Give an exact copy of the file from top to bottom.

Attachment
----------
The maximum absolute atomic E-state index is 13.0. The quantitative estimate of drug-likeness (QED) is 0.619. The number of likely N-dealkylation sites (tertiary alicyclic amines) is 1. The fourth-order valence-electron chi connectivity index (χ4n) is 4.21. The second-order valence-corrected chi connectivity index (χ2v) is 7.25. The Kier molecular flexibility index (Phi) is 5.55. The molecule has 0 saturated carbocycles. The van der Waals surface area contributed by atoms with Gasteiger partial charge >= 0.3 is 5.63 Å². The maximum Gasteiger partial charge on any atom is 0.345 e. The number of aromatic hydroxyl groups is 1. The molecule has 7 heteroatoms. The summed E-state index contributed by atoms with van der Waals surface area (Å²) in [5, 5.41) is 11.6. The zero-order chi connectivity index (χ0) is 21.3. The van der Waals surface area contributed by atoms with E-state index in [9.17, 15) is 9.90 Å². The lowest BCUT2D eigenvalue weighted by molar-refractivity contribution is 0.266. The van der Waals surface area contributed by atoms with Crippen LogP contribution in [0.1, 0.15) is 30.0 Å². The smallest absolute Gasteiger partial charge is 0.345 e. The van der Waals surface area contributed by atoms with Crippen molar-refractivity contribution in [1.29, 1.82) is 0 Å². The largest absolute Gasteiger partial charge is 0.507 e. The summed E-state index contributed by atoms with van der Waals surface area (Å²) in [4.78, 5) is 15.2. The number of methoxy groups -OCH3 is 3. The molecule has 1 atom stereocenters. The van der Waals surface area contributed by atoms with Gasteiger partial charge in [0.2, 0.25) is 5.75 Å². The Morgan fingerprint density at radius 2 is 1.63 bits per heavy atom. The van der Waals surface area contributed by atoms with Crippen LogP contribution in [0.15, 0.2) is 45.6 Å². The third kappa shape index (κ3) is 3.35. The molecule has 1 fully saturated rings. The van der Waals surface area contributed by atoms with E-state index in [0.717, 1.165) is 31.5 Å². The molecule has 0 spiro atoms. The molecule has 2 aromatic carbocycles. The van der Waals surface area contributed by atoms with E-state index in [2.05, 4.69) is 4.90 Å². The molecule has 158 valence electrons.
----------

The maximum absolute atomic E-state index is 13.0. The quantitative estimate of drug-likeness (QED) is 0.619. The number of likely N-dealkylation sites (tertiary alicyclic amines) is 1. The fourth-order valence-electron chi connectivity index (χ4n) is 4.21. The second-order valence-corrected chi connectivity index (χ2v) is 7.25. The Kier molecular flexibility index (Phi) is 5.55. The molecule has 0 saturated carbocycles. The van der Waals surface area contributed by atoms with Gasteiger partial charge >= 0.3 is 5.63 Å². The maximum Gasteiger partial charge on any atom is 0.345 e. The number of aromatic hydroxyl groups is 1. The molecule has 7 heteroatoms. The summed E-state index contributed by atoms with van der Waals surface area (Å²) in [5, 5.41) is 11.6. The zero-order chi connectivity index (χ0) is 21.3. The van der Waals surface area contributed by atoms with E-state index in [9.17, 15) is 9.90 Å². The lowest BCUT2D eigenvalue weighted by molar-refractivity contribution is 0.266. The van der Waals surface area contributed by atoms with Crippen LogP contribution in [0.1, 0.15) is 30.0 Å². The smallest absolute Gasteiger partial charge is 0.345 e. The van der Waals surface area contributed by atoms with Crippen molar-refractivity contribution in [1.29, 1.82) is 0 Å². The largest absolute Gasteiger partial charge is 0.507 e. The summed E-state index contributed by atoms with van der Waals surface area (Å²) in [4.78, 5) is 15.2. The number of methoxy groups -OCH3 is 3. The molecule has 1 atom stereocenters. The van der Waals surface area contributed by atoms with Gasteiger partial charge in [0.2, 0.25) is 5.75 Å². The Morgan fingerprint density at radius 2 is 1.63 bits per heavy atom. The van der Waals surface area contributed by atoms with Crippen LogP contribution in [0.15, 0.2) is 45.6 Å². The third kappa shape index (κ3) is 3.35. The molecule has 1 fully saturated rings. The van der Waals surface area contributed by atoms with E-state index in [0.717, 1.165) is 31.5 Å². The molecule has 0 spiro atoms. The molecule has 2 aromatic carbocycles. The van der Waals surface area contributed by atoms with E-state index in [2.05, 4.69) is 4.90 Å². The molecule has 158 valence electrons.